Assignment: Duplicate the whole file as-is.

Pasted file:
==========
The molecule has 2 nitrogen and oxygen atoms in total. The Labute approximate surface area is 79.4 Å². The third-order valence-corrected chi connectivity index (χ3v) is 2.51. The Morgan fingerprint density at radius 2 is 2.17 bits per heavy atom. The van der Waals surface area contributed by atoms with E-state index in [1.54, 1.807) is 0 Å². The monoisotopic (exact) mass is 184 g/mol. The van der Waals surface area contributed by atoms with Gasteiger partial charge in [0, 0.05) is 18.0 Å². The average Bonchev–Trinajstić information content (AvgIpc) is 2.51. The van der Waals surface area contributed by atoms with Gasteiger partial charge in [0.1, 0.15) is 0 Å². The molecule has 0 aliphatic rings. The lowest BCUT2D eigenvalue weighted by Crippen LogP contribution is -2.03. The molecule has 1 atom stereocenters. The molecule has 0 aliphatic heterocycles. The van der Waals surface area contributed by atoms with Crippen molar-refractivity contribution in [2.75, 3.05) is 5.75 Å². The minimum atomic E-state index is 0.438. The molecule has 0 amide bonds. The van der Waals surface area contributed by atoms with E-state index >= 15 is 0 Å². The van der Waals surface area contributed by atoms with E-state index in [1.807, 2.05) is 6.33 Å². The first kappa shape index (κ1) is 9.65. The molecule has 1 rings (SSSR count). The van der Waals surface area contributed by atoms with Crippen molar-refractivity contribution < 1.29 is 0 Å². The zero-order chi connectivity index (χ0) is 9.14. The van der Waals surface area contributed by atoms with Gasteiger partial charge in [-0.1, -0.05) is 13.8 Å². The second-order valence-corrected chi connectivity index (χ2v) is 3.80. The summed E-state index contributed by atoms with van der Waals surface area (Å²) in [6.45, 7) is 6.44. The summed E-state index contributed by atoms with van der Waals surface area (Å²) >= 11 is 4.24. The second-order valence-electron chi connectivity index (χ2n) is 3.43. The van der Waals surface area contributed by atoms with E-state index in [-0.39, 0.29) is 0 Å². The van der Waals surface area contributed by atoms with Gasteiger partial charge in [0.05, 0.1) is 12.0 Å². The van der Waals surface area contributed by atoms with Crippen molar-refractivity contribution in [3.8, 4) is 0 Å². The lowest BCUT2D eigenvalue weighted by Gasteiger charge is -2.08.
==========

The molecule has 2 nitrogen and oxygen atoms in total. The Labute approximate surface area is 79.4 Å². The third-order valence-corrected chi connectivity index (χ3v) is 2.51. The Morgan fingerprint density at radius 2 is 2.17 bits per heavy atom. The van der Waals surface area contributed by atoms with E-state index in [1.54, 1.807) is 0 Å². The monoisotopic (exact) mass is 184 g/mol. The van der Waals surface area contributed by atoms with Gasteiger partial charge in [0, 0.05) is 18.0 Å². The average Bonchev–Trinajstić information content (AvgIpc) is 2.51. The van der Waals surface area contributed by atoms with Gasteiger partial charge in [0.1, 0.15) is 0 Å². The molecule has 0 aliphatic rings. The lowest BCUT2D eigenvalue weighted by Crippen LogP contribution is -2.03. The molecule has 1 atom stereocenters. The molecule has 0 aliphatic heterocycles. The van der Waals surface area contributed by atoms with Crippen molar-refractivity contribution in [2.75, 3.05) is 5.75 Å². The minimum atomic E-state index is 0.438. The molecule has 0 amide bonds. The van der Waals surface area contributed by atoms with E-state index >= 15 is 0 Å². The van der Waals surface area contributed by atoms with E-state index in [1.807, 2.05) is 6.33 Å². The first kappa shape index (κ1) is 9.65. The molecule has 1 rings (SSSR count). The van der Waals surface area contributed by atoms with Crippen molar-refractivity contribution < 1.29 is 0 Å². The zero-order chi connectivity index (χ0) is 9.14. The van der Waals surface area contributed by atoms with Gasteiger partial charge in [-0.1, -0.05) is 13.8 Å². The second-order valence-corrected chi connectivity index (χ2v) is 3.80. The summed E-state index contributed by atoms with van der Waals surface area (Å²) in [6.45, 7) is 6.44. The summed E-state index contributed by atoms with van der Waals surface area (Å²) >= 11 is 4.24. The second-order valence-electron chi connectivity index (χ2n) is 3.43. The van der Waals surface area contributed by atoms with E-state index in [-0.39, 0.29) is 0 Å². The van der Waals surface area contributed by atoms with Gasteiger partial charge in [0.05, 0.1) is 12.0 Å². The van der Waals surface area contributed by atoms with Crippen molar-refractivity contribution in [3.8, 4) is 0 Å². The lowest BCUT2D eigenvalue weighted by Gasteiger charge is -2.08.